Investors needed – The recent World Bank and IMF meetings have emphasised the need for increased private capital in climate mitigation and adaptation projects in emerging and developing countries. According to the DWS Research Institute, these countries struggle to receive climate finance despite being responsible for 95% of the GHG emissions increase in the past decade. To reduce CO2 emissions, investments in energy infrastructure must reach $1 trillion by 2030, Citywire reports. De-risking climate finance in emerging markets is crucial for attracting private investors, and blended finance and first-loss tranches are seen as key steps to improve risk profiles. The Indonesia Just Energy Transition Partnership (JETP) exemplifies this approach, aiming to mobilise $20 bln in 3-5 years, with $10bn from private finances. Regulatory improvements, including green taxonomies and carbon pricing mechanisms, are also essential for enhancing transparency and investor confidence, DWS said. Investor engagement can further incentivize emerging markets to adopt stronger climate commitments and improve ESG ratings by addressing multinational supply chain impacts.

Take a chance on green – Germany sees “a chance” that a deal to accelerate phasing out fossil fuels – similar to the one reached over the weekend by the G7 nations – could be done at this year’s COP28 UN climate summit in Dubai, a senior government official said. In a joint statement at the recent meeting in Japan, G7 energy and climate ministers agreed “to accelerate the phase-out of unabated fossil fuels so as to achieve net zero in energy systems by 2050 at the latest”, as Carbon Pulse reported. The German official, who spoke on condition of anonymity, said he believed it would be possible to reach a similar deal in Dubai. “In the Gulf region, [the UAE] are the country that is most going into the [green] transition. They are sitting on oil and gas, but they know they need to go into the future with renewables in order to still have a business case in 30 years,” the official said, as Climate Home reports.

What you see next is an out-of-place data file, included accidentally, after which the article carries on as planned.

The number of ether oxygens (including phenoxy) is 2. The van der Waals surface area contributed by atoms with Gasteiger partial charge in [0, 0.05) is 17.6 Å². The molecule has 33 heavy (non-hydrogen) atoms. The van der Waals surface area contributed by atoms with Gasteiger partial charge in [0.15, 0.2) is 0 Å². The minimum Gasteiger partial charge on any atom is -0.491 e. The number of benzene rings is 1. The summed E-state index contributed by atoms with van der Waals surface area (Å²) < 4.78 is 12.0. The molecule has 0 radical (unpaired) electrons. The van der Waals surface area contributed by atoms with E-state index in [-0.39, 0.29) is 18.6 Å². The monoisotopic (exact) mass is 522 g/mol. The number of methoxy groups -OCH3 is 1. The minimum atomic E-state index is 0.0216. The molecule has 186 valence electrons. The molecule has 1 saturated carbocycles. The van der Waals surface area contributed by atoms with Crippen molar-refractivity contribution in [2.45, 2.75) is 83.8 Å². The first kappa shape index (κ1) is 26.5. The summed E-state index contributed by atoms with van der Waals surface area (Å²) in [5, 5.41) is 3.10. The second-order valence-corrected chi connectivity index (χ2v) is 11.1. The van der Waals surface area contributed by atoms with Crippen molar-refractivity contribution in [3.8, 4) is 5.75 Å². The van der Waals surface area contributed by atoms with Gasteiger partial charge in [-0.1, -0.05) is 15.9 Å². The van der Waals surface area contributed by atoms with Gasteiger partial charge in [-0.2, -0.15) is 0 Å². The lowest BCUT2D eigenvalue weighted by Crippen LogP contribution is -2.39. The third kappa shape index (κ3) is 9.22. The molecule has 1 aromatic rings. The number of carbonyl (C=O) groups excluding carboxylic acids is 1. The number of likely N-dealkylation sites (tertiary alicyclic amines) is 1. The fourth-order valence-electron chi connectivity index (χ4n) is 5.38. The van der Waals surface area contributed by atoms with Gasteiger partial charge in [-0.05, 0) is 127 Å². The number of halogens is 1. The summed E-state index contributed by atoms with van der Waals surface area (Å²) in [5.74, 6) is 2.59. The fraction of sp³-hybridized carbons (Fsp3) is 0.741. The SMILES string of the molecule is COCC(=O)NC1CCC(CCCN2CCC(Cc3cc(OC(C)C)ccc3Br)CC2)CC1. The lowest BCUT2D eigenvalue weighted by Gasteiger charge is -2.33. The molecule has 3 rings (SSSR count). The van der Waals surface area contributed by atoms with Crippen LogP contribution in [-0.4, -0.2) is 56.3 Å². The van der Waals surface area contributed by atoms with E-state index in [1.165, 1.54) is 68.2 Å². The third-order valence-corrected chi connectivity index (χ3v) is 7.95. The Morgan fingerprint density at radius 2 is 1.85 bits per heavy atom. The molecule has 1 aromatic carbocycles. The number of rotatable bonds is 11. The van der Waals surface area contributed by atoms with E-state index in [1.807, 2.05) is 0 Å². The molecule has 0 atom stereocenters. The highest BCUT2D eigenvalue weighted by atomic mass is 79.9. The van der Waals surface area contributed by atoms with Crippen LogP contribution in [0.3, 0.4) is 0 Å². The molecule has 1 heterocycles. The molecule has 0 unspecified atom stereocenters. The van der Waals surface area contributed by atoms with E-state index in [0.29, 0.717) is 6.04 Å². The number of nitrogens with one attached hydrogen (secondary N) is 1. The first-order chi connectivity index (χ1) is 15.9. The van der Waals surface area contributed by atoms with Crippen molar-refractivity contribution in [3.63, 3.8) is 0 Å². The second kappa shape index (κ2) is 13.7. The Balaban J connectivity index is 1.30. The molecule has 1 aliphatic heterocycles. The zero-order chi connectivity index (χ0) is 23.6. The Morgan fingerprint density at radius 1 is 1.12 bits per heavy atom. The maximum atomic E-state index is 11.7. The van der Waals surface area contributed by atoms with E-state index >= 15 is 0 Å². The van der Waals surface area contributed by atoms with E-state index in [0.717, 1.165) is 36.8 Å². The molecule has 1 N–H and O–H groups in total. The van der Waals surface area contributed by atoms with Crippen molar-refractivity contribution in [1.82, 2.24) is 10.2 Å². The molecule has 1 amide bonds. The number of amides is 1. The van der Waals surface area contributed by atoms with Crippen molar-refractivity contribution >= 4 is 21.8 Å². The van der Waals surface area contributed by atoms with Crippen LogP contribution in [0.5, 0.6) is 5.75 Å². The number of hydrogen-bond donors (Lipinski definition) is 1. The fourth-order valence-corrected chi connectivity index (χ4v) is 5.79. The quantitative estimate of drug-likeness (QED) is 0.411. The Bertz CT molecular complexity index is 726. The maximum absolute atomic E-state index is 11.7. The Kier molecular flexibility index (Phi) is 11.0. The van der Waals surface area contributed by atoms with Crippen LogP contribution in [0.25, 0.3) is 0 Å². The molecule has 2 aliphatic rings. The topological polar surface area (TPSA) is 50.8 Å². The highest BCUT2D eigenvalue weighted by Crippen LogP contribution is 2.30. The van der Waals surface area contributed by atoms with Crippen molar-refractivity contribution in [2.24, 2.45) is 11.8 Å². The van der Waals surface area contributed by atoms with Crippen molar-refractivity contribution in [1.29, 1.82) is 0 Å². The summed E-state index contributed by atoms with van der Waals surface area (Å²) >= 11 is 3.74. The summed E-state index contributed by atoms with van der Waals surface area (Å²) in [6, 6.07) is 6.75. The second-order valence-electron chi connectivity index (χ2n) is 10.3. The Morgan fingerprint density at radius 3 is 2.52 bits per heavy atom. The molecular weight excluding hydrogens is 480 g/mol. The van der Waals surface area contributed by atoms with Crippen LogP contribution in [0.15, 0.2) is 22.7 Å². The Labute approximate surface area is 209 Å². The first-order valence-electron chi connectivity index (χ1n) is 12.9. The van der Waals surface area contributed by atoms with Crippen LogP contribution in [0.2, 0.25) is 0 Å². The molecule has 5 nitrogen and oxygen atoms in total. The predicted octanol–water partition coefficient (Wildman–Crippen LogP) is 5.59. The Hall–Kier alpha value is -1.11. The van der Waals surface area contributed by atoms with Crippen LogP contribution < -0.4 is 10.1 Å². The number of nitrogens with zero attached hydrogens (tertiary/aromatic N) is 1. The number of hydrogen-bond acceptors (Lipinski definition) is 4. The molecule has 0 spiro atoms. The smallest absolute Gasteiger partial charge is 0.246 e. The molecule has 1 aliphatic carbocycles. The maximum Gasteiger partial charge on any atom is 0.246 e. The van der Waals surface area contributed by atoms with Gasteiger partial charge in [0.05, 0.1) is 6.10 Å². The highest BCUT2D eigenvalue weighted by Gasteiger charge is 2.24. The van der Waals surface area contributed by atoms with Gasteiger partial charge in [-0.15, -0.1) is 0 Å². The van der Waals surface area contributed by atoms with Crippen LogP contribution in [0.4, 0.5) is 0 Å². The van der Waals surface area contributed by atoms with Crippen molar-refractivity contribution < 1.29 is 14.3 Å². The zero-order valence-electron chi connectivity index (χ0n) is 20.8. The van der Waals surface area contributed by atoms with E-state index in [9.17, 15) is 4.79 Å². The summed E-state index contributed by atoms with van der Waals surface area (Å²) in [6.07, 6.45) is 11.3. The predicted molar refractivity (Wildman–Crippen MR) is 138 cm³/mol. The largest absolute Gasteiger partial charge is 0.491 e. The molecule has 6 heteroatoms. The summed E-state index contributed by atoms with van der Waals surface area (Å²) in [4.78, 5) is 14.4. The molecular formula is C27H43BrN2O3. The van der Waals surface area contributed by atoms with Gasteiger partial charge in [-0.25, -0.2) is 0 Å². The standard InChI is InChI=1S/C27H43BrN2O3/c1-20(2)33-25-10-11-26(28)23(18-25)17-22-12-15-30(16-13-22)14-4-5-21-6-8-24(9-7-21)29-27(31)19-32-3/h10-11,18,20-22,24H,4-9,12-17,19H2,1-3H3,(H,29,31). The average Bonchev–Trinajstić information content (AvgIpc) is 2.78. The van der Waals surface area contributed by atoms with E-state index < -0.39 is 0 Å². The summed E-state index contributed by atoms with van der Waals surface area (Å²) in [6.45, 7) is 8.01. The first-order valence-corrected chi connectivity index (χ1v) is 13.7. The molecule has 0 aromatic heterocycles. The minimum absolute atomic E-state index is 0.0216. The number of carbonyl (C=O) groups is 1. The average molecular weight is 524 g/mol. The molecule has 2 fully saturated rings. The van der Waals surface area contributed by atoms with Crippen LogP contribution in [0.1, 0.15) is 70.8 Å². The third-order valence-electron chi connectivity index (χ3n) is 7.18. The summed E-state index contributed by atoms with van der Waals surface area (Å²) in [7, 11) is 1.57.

Capital at risk – South Africa’s Cabinet is said to be considering slowing the decommissioning of coal-fired power stations amid an energy crisis in the country, but critics warn this could put $8.5 billion in funding from the Just Energy Transition Partnership at ‘great risk’. In 2021, Germany, France, UK, US, and the EU pledged the cash to assist South Africa – one of the world’s biggest emitters – to reduce its CO2 output by closing some of Eskom’s old coal-fired plants. (news24)


Pension aggression – Five of the UK’s largest pension schemes, which together oversee £244 bln in assets, will vote against the reappointment of BP’s chair Helge Lund in a growing revolt among key shareholders over the oil company’s decision to slow planned cuts in fossil fuel production and carbon emissions, the FT reports. Nest, which is the UK largest workplace pension scheme, along with the UK’s universities pension scheme, Brunel Pension Partnership, Border to Coast, and LGPS Central intend to signal their anger at BP’s decision to revise its production targets and carbon emissions goals without consulting with shareholders. BP in February pared back its industry-leading commitment to cut its oil and gas output by 40% by 2030, compared with 2019 levels, and is now targeting a 25% decline.

No participation trophy – Over 35 civil society organisations have sent a letter to the Commission expressing ‘serious concern’ over the lack of avenues to public participation in member states’ drafting processes of updated National Energy and Climate Plans (NECPs). The groups have sounded the alarm following the results of a survey by CAN Europe and WWF that found 60% of states were still to initiate any sort of public consultation three months before the deadline for the NECP drafts. Signing organisations reminded the Commission of its duty to foster and enforce participation requirements in the EU member states and demanded the Commission employ its influence and its services’ resources to address this lack of democratic decision-making. The letter outlines five priorities for improving public participation to realise a just transition.